I’m tired of white people treating me and other Black folks like unpaid teachers who are and should always be at their beck and call when they decide they have questions about race and racism. Basic questions. Questions that I learned the answer to at a young age because I had to live through the racism and couldn’t be ignorant of these realities if I wanted to survive. That white people get to be out here unaware of the paper bag test makes me as livid as the time a white boy from Alabama at my law school watched a video about the violence and murder white people resorted to in order to prevent integration of southern schools and was completely oblivious and actually shrugged and said, “I just thought the transition was…smoother.”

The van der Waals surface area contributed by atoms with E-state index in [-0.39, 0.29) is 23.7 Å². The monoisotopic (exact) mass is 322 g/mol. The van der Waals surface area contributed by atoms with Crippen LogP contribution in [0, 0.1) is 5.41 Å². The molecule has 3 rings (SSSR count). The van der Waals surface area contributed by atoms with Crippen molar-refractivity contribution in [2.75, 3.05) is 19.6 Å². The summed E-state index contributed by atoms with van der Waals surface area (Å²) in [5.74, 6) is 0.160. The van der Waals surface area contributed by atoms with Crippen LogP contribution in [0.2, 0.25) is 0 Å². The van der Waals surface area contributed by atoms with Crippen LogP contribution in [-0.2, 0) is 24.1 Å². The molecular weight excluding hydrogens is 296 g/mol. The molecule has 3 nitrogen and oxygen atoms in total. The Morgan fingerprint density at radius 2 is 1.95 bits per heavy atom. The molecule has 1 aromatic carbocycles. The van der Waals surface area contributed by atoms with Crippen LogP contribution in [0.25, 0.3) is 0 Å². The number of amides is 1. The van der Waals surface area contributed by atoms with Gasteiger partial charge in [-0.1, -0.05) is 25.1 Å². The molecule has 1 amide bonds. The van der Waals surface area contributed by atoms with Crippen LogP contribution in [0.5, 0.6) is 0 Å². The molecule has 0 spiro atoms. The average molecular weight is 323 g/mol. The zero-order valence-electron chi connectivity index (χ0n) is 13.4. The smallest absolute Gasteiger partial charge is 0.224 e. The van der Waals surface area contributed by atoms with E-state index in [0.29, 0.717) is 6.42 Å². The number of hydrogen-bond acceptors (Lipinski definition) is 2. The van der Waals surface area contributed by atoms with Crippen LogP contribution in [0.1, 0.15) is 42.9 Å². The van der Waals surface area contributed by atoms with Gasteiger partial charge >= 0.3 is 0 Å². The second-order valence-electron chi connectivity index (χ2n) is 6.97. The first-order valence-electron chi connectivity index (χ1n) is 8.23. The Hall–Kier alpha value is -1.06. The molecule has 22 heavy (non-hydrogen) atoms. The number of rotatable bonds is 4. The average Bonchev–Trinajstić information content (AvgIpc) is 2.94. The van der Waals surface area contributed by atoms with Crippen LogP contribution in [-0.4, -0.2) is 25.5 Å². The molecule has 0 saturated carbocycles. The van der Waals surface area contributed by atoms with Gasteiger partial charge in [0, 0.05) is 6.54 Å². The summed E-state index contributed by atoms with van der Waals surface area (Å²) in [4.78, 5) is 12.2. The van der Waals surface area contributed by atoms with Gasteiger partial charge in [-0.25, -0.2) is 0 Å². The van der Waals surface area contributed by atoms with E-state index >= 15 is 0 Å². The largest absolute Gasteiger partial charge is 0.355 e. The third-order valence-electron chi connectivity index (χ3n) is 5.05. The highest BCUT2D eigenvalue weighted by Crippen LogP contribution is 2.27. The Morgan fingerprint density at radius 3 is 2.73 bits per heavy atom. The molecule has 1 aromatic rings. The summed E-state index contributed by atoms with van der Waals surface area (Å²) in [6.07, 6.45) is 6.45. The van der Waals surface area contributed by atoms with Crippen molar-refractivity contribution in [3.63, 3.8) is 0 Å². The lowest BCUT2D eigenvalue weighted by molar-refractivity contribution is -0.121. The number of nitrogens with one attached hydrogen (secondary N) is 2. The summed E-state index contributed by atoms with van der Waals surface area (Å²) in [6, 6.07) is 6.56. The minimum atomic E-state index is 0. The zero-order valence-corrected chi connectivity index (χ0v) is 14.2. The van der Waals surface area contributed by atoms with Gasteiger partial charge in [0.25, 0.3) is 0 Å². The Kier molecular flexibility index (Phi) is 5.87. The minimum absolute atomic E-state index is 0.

So, I’m no longer inclined to be a part of the structure of white privilege that allows and encourages white people to remain ignorant of the ways in which they have and continue to oppress PoC, but requires that on the off chance a white person sees PoC doing and saying things white folks don’t understand/know precisely because of their white privilege, that PoC have to drop whatever they’re doing and hold that white person’s hand and politely and nicely explain the racism PoC have been forced to endure and white people allowed to ignore and golly gee PoC better coddle their privileged fragility and be sure to explain it in a way that doesn’t make the white person feel anything close to a negative emotion or else the white tone police will swoop in because how dare you talk to a white person like that you uppity negro.